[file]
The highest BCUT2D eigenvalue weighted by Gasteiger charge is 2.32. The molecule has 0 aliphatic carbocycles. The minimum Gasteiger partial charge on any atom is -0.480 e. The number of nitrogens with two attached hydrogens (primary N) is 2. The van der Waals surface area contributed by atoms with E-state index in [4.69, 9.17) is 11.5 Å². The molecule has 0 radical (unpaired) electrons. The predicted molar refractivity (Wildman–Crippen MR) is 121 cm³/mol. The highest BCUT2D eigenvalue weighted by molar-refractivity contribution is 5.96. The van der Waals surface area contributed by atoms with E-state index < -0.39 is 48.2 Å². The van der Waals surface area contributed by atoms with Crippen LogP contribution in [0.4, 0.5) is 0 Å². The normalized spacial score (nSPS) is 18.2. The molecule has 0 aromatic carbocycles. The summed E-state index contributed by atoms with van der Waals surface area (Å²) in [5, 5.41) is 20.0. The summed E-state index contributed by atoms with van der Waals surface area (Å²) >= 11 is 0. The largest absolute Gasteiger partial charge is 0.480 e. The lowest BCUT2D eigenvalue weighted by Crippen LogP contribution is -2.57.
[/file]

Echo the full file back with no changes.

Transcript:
The highest BCUT2D eigenvalue weighted by Gasteiger charge is 2.32. The molecule has 0 aliphatic carbocycles. The minimum Gasteiger partial charge on any atom is -0.480 e. The number of nitrogens with two attached hydrogens (primary N) is 2. The van der Waals surface area contributed by atoms with E-state index in [4.69, 9.17) is 11.5 Å². The molecule has 0 radical (unpaired) electrons. The predicted molar refractivity (Wildman–Crippen MR) is 121 cm³/mol. The highest BCUT2D eigenvalue weighted by molar-refractivity contribution is 5.96. The van der Waals surface area contributed by atoms with E-state index < -0.39 is 48.2 Å². The van der Waals surface area contributed by atoms with Crippen LogP contribution in [0.4, 0.5) is 0 Å². The normalized spacial score (nSPS) is 18.2. The molecule has 0 aromatic carbocycles. The summed E-state index contributed by atoms with van der Waals surface area (Å²) in [5, 5.41) is 20.0. The summed E-state index contributed by atoms with van der Waals surface area (Å²) >= 11 is 0. The largest absolute Gasteiger partial charge is 0.480 e. The lowest BCUT2D eigenvalue weighted by Crippen LogP contribution is -2.57.